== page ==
Crude oil prices were up on Tuesday and recovering from more than a 5% decline from the previous trading session when Saudi Arabia announced it would end its voluntary crude production cut this month.
International benchmark plummeted 5.8% to close Monday at $40.80 per barrel, having traded at $41.21 a barrel at 0602 GMT for a 1% gain.
American benchmark West Texas Intermediate (WTI) lost 5.4% to close on Monday at $38.19 a barrel, from trade at $38.67 per barrel at the same time for a 1.2% increase.
Saudi Arabia, OPEC’s de facto leader and the world’s biggest crude exporter, said Monday it would end the voluntarily curbing of its oil production by the end of June.
“Voluntary cut served its purpose and we are moving forward,” Saudi Arabia’s Energy Minister Prince Abdulaziz bin Salman said Monday in an OPEC+ press conference held via webcast.
The kingdom had begun voluntarily lowering its crude output by an additional 400,000 barrels per day (bpd) from Jan. 1, on top of the mandatory output cut of 1.7 million bpd under the OPEC+ agreement.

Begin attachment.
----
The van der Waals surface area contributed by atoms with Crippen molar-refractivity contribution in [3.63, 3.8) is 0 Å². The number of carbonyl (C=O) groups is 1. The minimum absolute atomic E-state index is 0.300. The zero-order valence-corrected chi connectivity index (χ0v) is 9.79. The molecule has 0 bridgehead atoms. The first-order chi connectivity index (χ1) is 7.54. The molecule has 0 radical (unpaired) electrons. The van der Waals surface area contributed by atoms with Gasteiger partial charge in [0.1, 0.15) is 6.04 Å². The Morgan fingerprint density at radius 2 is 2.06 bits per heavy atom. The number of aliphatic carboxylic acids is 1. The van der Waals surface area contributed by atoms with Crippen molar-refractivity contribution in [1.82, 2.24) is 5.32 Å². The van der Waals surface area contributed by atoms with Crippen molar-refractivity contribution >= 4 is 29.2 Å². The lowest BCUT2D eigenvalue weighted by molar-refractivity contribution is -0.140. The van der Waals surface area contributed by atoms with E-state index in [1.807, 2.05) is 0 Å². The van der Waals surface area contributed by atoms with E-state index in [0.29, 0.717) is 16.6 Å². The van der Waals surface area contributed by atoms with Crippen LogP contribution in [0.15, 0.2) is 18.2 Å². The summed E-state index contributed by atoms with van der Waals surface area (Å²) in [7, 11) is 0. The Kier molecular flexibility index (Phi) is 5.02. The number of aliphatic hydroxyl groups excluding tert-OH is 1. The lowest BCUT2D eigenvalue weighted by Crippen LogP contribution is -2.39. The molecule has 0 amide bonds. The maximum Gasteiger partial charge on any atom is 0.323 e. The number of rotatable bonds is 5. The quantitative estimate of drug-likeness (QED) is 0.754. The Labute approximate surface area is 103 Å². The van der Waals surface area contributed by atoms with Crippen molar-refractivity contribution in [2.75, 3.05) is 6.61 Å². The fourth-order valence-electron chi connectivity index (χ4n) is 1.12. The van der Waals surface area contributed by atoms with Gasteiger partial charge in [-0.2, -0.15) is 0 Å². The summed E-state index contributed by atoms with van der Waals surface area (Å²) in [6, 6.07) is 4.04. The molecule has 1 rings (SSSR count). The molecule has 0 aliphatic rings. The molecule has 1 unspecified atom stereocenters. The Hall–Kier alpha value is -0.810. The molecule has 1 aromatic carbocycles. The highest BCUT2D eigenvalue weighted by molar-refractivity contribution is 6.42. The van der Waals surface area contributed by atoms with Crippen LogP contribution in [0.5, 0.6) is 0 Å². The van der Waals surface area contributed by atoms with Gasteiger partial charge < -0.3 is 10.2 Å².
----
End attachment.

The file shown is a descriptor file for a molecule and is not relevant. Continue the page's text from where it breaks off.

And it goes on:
The group which includes OPEC and non-OPEC nations agreed in April to lower collective production by 9.7 million bpd until the end of June, and on Saturday, an agreement to extend this deal until July 31 was made.
When Riyadh first introduced a voluntary cut in December 2019, it said it was dependent on the compliance of other OPEC+ members to their respective output quotas.
Yet, not all OPEC members adhered to their quotas in May and June, as Iraq and Nigeria produced more than their quota allowances.
Another major reason for Monday’s price decline was the restart of crude production in Libya’s largest oil field, El-Sharara, with an initial capacity of 30,000 bpd.
Expected to reach full production within 90 days, the El-Sharara oilfield can produce more than 300,000 bpd of crude, forming roughly one-third of the oil-rich country’s production, according to the country’s National Oil Corporation (NOC).
Investors on Monday have started pricing in the possibility of El-Sharara reaching maximum output in three months, which would contribute to a fall in prices. However, it is yet unknown whether Libya will be asked to become a part of the OPEC production curb deal in the second half of 2020.
Speaking of this possibility on Monday, Saudi Arabia’s bin Salman said “it would be unproductive to engage them [Libya] in their early days.”
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